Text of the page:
Young man provides hope for animals

 

Daniel Oostdyk holds one of his snakes in Grace and Glory Animals, just one of the many reptiles he cares for. (Photo provided by Blaise Hill)
Daniel Oostdyk holds one of his snakes in Grace and Glory Animals, just one of the many reptiles he cares for. (Photo provided by Blaise Hill)

Daniel Oostdyk is not like most 24-year-olds.

“I have a lot of jobs and hobbies,” Oostdyk said. “I’m active with the military, my church, SAVAC and, of course, here.”

“Here” refers to Grace and Glory Animals, where Dan is the head zookeeper and wildlife rehabilitator. “Here” is what Oostdyk feels has led to the most rewarding moments of his young life.

“I just really enjoy it,” Oostdyk said. “I love being relational and it gives me a way to interact with others.”

In a typical week, Oostdyk, known as Danny to his family and friends, comes in contact with local people of all ages and animal backgrounds.

“I enjoy seeing people conquer their fears and to help them go through it,” Oostdyk said. “I’ve enjoyed seeing a lot of people who never go into a room with a snake getting to know and hold a snake. I’ve gone to a lot of schools and given kids opportunities to touch animals they never would have even seen. I try to get everyone to look at the positives of all animals.”

Oostdyk discovered his own love of animals growing up in New Jersey. His family owned 21 acres of land, 10 of which housed a horse barn. Oostdyk said he spent time there almost every day and his love of animals took off from there.

“A green iguana was first,” Oostdyk said. “But what was fascinating quickly became like a Christmas gift: I always wanted more and I was always looking for the thrill.

His parents purchased land in southwest Oswego, where Grace and Glory is today. Oostdyk learned how to rehab animals after working for a New Jersey-based traveling zoo. He moved to Oswego and became the head zookeeper at Grace and Glory. Before long, there were plenty of reptiles.

“We started out with 20 or 30 and slowly it grew to 40 or 50 and so on,” Oostdyk said.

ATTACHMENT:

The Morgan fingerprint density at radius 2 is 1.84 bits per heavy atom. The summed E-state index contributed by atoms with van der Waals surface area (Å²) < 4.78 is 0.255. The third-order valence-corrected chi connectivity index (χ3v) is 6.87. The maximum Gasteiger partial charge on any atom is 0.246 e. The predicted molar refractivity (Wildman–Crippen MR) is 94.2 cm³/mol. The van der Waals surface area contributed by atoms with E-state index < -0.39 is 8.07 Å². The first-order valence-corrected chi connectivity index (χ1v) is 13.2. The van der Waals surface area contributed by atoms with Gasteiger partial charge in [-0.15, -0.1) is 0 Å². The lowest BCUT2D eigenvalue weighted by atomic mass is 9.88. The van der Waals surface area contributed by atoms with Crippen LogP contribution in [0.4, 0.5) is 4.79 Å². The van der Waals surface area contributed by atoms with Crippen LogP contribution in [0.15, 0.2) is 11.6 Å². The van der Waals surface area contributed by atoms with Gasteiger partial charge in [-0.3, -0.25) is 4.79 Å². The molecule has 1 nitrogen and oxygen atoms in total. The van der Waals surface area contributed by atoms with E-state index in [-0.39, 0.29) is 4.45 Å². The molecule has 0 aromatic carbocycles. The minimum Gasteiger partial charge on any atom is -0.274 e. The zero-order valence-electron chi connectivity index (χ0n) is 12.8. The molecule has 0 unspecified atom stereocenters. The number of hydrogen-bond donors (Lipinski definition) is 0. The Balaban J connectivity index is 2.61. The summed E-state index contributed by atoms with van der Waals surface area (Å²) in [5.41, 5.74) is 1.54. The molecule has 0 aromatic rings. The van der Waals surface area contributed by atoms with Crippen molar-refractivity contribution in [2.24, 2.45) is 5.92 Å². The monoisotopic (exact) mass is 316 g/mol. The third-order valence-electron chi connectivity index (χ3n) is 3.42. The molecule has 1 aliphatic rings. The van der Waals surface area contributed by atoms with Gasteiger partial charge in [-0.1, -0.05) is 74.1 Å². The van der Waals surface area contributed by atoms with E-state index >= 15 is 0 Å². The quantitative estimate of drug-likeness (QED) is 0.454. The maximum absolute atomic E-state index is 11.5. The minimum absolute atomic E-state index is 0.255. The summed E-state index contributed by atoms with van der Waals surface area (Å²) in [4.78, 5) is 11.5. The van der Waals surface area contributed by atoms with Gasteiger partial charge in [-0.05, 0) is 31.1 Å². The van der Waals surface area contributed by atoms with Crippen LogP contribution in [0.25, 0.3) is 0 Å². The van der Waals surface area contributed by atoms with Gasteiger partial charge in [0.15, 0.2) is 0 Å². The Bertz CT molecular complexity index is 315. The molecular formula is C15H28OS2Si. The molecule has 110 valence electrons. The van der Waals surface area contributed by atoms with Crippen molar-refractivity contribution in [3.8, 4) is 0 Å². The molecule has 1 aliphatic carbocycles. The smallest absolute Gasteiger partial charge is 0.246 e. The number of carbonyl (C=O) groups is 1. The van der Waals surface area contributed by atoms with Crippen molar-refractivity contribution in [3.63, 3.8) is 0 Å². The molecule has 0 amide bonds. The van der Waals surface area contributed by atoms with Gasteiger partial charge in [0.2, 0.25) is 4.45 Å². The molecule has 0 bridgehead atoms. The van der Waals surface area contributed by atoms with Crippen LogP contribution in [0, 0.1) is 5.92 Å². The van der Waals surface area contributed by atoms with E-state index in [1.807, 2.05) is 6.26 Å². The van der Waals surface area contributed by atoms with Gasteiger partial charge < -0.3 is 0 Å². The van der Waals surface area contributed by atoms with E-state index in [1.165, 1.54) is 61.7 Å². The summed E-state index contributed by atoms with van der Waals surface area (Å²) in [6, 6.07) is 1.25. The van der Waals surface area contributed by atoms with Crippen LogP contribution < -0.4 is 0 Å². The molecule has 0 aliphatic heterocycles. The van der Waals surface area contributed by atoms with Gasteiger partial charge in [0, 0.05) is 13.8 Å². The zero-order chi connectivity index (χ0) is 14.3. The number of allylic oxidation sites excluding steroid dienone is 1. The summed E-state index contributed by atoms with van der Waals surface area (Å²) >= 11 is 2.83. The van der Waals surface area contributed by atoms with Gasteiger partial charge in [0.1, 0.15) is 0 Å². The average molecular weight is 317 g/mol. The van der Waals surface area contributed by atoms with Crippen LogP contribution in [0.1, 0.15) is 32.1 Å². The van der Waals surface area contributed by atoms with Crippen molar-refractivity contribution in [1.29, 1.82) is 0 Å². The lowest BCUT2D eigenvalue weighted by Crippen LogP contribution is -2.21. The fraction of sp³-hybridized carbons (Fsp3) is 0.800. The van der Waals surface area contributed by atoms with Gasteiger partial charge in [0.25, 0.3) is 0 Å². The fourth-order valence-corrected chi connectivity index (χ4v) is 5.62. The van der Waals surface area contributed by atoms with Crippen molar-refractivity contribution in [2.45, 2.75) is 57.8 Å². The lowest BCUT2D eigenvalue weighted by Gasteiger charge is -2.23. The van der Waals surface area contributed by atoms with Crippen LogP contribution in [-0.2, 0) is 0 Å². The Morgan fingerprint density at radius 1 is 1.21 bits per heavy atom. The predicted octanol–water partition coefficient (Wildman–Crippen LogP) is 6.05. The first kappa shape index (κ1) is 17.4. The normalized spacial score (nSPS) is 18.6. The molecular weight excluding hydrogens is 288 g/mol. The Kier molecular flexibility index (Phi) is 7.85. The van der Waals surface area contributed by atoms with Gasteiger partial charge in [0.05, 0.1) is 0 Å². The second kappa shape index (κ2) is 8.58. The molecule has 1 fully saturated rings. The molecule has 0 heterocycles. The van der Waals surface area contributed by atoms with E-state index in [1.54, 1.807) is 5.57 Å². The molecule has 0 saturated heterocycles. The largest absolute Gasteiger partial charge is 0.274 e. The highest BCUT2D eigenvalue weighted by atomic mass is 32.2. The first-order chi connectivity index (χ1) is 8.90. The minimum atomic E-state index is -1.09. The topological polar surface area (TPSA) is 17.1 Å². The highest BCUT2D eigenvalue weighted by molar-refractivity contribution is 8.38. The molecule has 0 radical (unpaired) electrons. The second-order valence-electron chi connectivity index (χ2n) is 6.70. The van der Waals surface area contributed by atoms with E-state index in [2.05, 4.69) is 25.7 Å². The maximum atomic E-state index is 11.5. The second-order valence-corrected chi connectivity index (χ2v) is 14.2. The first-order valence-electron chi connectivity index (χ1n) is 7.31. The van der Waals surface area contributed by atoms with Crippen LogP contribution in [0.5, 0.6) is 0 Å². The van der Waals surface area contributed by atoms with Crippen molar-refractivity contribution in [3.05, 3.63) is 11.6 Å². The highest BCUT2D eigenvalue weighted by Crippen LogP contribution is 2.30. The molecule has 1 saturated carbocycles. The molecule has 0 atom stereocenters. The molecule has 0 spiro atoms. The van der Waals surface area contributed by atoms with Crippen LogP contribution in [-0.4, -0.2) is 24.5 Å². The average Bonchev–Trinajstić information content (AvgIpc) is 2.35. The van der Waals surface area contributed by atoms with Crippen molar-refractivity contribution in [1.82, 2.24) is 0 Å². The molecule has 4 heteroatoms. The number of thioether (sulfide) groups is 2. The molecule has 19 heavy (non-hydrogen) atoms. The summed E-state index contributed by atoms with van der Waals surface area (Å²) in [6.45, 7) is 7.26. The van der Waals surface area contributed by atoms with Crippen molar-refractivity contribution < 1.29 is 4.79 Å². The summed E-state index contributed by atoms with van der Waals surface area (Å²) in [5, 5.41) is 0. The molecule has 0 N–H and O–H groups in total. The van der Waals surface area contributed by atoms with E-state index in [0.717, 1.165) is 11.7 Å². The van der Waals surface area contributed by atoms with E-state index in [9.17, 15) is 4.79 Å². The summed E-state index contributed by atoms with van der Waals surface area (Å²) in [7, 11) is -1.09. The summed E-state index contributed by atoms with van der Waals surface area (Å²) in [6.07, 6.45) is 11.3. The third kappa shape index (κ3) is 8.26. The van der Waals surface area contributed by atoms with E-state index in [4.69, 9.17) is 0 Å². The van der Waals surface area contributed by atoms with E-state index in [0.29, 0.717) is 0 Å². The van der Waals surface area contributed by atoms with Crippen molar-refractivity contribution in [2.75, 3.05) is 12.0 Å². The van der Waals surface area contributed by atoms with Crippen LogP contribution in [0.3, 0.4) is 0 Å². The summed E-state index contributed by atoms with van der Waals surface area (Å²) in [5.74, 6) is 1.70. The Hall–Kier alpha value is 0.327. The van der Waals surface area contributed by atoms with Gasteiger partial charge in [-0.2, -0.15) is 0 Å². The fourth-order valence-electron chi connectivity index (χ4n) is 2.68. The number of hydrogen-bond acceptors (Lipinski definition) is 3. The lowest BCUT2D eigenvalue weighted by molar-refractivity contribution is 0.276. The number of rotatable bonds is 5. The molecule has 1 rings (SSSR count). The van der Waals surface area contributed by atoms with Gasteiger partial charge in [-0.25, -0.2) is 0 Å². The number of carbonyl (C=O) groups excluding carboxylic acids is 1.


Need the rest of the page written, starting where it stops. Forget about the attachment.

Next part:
Dan Sr., Oostdyk’s father, knows his son had a reason for selecting reptiles.

“He chose reptiles first because he feels like people don’t like reptiles,” the elder Oostdyk said. “[He] wanted to, kind of, fight their cause.”

Most of the reptiles were purchased from expos around the state, according to Oostdyk. The public also donated several other reptiles without a proper place in a household.

“When a kid gets a pet they love it and care for it,” the younger Oostdyk said. “Well eventually that kid gets bored with it or leaves for college, so the family will bring it to me to be cared for. No matter what, I’m the reptile guy for the area. Anyone with turtles, snakes, whatever, if they’re somewhat in the area they send them to me.”

Because Oostdyk is also a wildlife rehabilitator, he educates and introduces his pets to more than just the community. He takes in injured or abandoned wildlife to heal them back to health in hopes of one day returning them to their natural environment.

According to New York State standards for rehabbed wildlife release, the animal needs to recognize its predators, know how to find food and be able to mate.

Oostdyk said it is easy to get attached to any animal, but ultimately he knows what he has to do.

“I have to always remember what my goal is [when taking in injured or abandoned wildlife],” Oostdyk said. “Once they meet those [NYS standards] it’s time for them to be released.”

Oostdyk plans to continue expanding the current capacities of Grace and Glory Animals. His work with Camp Foundations grows in enrollment every summer and he is hoping to begin rehabbing new animals this summer.

“I want to begin work with foxes and opossums,” Oostdyk said. “I would also love to get it set-up for baby deer for under two weeks.”

“He’s very unique and truly selfless,” the eldest Oostdyk said. “He’s always looking out for others.”

Oostdyk teaches and inspires a community while doing the work he loves. Although, he is a firm believer that ‘work’ can be avoided.

“I try not to look at it like a job,” Oostdyk said. “I don’t run an actual zoo, they’re my pets. You see the fruit and you enjoy the fruit. Seeing people enter the room and just say, ‘Wow,’ is the best feeling there is.”

A prairie dog in its enclosure at Grace and Glory Animals. Oostdyk makes all of the enclosures used. (Photo provided by Blaise Hill)
A prairie dog in its enclosure at Grace and Glory Animals. Oostdyk makes all of the enclosures used. (Photo provided by Blaise Hill)